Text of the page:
Emergency Rooms or Abortion Clinics? Texas Faces Off with Biden 

In 2022, a Texas federal court blocked an attempt by the Biden administration to compel the state’s emergency room physicians to perform abortions, irrespective of their religious convictions.

Judge James W. Hendrix of the federal district court predicted that Texas and two pro-life physician groups would likely win their lawsuit against the Department of Health and Human Services (HHS). The case was titled Texas et al. v. Xavier Becerra, et al.

Two groups challenge the mandate: 

  • Christian Medical and Dental Associations
  • American Association of Pro-Life Obstetricians and Gynecologists. 

They argued that the Biden administration’s directive misapplied the Emergency Medical Treatment and Labor Act (EMTALA) to enforce abortion provisions in situations where Texas law, through the Texas Human Life Protection Act, prohibits them.

The lawyers representing the Biden administration have taken legal action to compel Texas to permit abortions, which goes against the state’s laws. The matter is set to be discussed during oral arguments at the U.S. Court of Appeals for the 5th Circuit regarding the case of State of Texas v. Becerra, where the lawyers representing the Biden administration will face off against those representing the state.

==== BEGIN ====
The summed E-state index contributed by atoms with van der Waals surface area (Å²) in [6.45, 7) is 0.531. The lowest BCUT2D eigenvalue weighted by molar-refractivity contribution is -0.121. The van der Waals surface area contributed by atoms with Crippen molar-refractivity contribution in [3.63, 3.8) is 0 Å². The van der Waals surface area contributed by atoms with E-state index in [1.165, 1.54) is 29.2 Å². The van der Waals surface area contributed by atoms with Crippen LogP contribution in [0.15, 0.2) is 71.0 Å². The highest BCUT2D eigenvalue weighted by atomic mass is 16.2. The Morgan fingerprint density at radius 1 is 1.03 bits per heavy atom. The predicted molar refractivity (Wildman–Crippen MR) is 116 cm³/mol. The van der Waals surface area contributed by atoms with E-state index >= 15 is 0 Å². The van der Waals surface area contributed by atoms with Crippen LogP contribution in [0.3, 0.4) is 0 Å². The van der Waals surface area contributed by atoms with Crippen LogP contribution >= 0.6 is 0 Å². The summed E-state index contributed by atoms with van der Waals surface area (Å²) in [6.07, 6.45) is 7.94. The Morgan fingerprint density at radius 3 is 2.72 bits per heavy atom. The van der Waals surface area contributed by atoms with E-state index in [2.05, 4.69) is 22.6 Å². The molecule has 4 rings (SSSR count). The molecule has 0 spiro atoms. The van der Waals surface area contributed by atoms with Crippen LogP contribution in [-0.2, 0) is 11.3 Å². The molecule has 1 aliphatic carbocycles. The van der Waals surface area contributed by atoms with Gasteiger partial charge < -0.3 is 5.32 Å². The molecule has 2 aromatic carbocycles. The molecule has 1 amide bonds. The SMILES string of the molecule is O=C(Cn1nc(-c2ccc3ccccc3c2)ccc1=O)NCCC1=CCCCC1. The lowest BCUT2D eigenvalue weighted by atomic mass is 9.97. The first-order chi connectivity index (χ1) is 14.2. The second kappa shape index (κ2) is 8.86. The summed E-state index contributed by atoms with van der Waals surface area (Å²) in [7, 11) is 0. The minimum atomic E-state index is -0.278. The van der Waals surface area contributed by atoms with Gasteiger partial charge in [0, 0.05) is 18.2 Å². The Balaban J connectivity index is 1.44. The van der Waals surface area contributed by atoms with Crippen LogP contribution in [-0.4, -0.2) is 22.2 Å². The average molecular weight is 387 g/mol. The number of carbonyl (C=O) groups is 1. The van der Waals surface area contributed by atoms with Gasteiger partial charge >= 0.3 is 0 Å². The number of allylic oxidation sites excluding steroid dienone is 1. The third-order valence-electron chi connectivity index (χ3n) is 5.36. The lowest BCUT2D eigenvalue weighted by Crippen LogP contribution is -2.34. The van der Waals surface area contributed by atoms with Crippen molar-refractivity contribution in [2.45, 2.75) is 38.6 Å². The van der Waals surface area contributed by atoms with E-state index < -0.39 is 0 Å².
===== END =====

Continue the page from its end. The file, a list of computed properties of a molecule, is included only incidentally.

Alliance Defending Freedom (ADF) attorneys representing the two medical associations have stated that the case addresses the improper use of federal law to coerce emergency physicians into performing abortions. They have requested the appeals court to maintain the district court’s decision.

Ryan Bangert, ADF Senior Vice President, will argue that emergency rooms, intended as life-preserving institutions, should not be converted into facilities for elective abortions. He emphasized that while emergency room physicians can treat conditions like ectopic pregnancies, elective abortions are not considered life-saving and should not be mandated by the government.

EMTALA, enacted in 1986, mandates that public access to emergency services be provided without regard to ability to pay. It requires government-funded hospitals to offer necessary stabilizing treatment for emergency medical conditions.

HHS Secretary Xavier Becerra in July issued guidance interpreting EMTALA to mean that if a physician determines that an abortion is needed to stabilize a pregnant patient’s emergency medical condition, the treatment must be provided even if state law restricts abortions.

This interpretation suggests that in cases where state laws do not align with EMTALA’s definition of an emergency medical condition, the federal law would take precedence, potentially classifying elective abortions as emergency medical conditions.

Critics argue that this is an inappropriate application of EMTALA. Judge Hendrix pointed out that the act, which aims to protect both mother and unborn child, does not specifically address abortion. Thus, the HHS’s guidance was deemed unauthorized.

In a related case in Idaho, U.S. District Judge B. Lynn Winmill ruled that the state’s restrictive abortion law conflicts with federal law because it nearly entirely prohibits abortion. He noted that physicians could not comply with both federal and state laws, indicating that federal law would supersede state law. Idaho is expected to appeal Judge Winmill’s decision to the 9th Circuit Court of Appeals.